"Make sure there’s a logical flow," he writes on his blog. "Explain the problem (identify the villain). Introduce your company/product (bring in the hero). Describe how the challenge was overcome (tell of the battle). Sum it up (give it a happy ending)."
- Hero suffers a loss or experiences a serious problem…
- Hero attempts to resolve issues through usual means, and fails…
- Hero goes on a journey and discovers an ally or new approach…
- Hero overcomes tremendous odds to resolve the problem…
- Hero returns triumphant and tells all about his conquest.
"A case study IS a hero’s journey," Smith writes, "and if we see it that way we can apply the same story and copy-writing principles to make the case study something that 'sticks' in the mind and heart of the reader—VERY much like a good hero’s journey story."
- Statement and explanation of the business problem, including key metrics
- Turning point and introduction of key tools to solve the problem
- Development and deployment of the solution
- Results, including key metrics
"The reason it works is that it has the structure of an actual story: conflict, protagonist, and resolution," he writes. "In the process, you deliver what the reader wants. There may be other structures that could work, and experimentation can be good, but only so long as all these points are covered at a minimum in the final piece."
Another way to look at it is to think of case studies as stories told from the perspective of a happy customer. These kind of stories, says Slaunwhite, are hard to resist reading.
Hibbard, who wrote the book Stories that Sell, says there are two types of audiences: readers and skimmers.
"Some buyers will read every word of your story, while some will look to headlines, subheads, pull quotes, and sidebar summaries for the main ideas and skip the details," she writes in her ebook The 10 Biggest Mistakes Case Study Writers Make.
To make your case study skimmable, Hibbard recommends the following characteristics:
- The headline – Include the number one idea you want to reinforce.
- Subheads – Tell the main points of your story in subheads throughout.
- Pull quote – Preferably a highlighted quote (pulled out and enlarged in the final designed format) that reinforces the main benefit.
- Sidebar summary – Summarize key points in a sidebar.
In Weil's write-up on case studies, she calls subheads, such as "The Challenge" and "The Solution", "signposts". And just like a city keeps its signpost format the same, so too should your case study library.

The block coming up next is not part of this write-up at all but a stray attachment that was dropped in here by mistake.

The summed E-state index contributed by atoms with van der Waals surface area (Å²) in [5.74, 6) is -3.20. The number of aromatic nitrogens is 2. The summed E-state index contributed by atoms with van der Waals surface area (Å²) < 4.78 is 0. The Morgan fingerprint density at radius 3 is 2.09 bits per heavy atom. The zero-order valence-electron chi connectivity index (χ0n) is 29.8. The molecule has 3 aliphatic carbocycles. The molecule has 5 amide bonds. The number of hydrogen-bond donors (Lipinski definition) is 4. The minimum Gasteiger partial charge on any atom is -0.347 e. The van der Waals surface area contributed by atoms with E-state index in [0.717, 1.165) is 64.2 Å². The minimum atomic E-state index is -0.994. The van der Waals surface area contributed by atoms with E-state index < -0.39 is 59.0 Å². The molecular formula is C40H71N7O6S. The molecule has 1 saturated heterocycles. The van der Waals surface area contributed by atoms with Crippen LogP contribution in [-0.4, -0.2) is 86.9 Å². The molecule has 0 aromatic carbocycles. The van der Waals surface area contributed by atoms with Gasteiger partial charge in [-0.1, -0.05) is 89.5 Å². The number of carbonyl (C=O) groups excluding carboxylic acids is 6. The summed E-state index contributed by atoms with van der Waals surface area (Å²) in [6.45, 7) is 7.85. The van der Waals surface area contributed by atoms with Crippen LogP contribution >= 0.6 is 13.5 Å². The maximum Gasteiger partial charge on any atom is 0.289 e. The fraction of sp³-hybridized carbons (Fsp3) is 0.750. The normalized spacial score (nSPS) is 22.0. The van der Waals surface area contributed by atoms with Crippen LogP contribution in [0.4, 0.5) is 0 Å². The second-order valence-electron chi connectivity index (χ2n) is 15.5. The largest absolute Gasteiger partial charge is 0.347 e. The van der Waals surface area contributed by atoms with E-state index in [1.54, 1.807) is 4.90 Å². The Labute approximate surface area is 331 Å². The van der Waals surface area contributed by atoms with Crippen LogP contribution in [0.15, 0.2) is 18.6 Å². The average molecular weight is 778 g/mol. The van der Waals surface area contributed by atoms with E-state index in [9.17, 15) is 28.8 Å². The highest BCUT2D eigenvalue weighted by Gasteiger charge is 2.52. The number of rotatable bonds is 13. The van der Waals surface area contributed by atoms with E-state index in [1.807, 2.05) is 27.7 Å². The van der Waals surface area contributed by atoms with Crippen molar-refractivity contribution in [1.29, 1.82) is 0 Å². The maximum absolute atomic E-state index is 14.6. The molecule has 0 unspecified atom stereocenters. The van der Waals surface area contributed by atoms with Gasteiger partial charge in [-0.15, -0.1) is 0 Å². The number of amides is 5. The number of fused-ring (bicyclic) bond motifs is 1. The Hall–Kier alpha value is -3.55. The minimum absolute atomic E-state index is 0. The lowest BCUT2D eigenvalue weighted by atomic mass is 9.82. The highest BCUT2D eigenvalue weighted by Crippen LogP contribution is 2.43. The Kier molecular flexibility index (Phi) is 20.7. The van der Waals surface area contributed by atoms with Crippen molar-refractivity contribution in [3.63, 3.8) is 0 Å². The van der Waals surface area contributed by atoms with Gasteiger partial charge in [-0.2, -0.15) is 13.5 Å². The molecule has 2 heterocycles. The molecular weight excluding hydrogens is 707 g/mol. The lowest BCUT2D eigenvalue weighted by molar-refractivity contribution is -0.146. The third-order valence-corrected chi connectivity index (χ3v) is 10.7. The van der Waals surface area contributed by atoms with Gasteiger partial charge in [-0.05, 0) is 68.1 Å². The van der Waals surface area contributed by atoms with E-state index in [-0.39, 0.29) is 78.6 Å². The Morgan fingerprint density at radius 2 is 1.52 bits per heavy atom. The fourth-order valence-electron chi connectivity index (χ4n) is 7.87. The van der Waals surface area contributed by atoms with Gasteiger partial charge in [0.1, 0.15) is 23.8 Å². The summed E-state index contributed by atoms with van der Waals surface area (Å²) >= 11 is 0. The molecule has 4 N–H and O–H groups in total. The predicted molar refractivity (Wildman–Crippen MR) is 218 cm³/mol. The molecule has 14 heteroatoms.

"A consistent organization to your case studies makes them easier to grasp—and also easier to write," Weil says.
In her case study mistakes ebook, Hibbard offers another approach: don't listen to the experts. Including herself.
"Too many stories follow a formulaic approach, putting the information in
blocks of text labeled something like, 'The Customer,' 'The Challenge,' 'The Solution,' 'The Results,'" she writes. "There’s nothing wrong with this format. But the most interesting stories usually take a more creative path."
Instead, she encourages you to think about the personality of your audience and consider what would resonate with them most. Here are three alternatives she recommends:
"Make sure each case study is tagged within a certain category—like industry or company size, for example—so that when prospects come to your site, they can easily find a case study that speaks to their needs," Sorenson recommends on the HubSpot blog. (See the "Label the Customer" top below)
"In other words, consider writing a case study in several levels," she says. "The top one is your signpost subheads with a summary blurb under each. Readers who want to know more can click through to a complete version that goes into more detail."
Eye-catching headlines aren't only for your blog posts, they should be used on your case studies page, too.
"Unless your client's name is so well known that the nature of their problem and your solution could be discerned by the sort of person you want as a client simply by hearing it, go for client-agnostic titles," says Christopher Butler of web development firm Newfangled.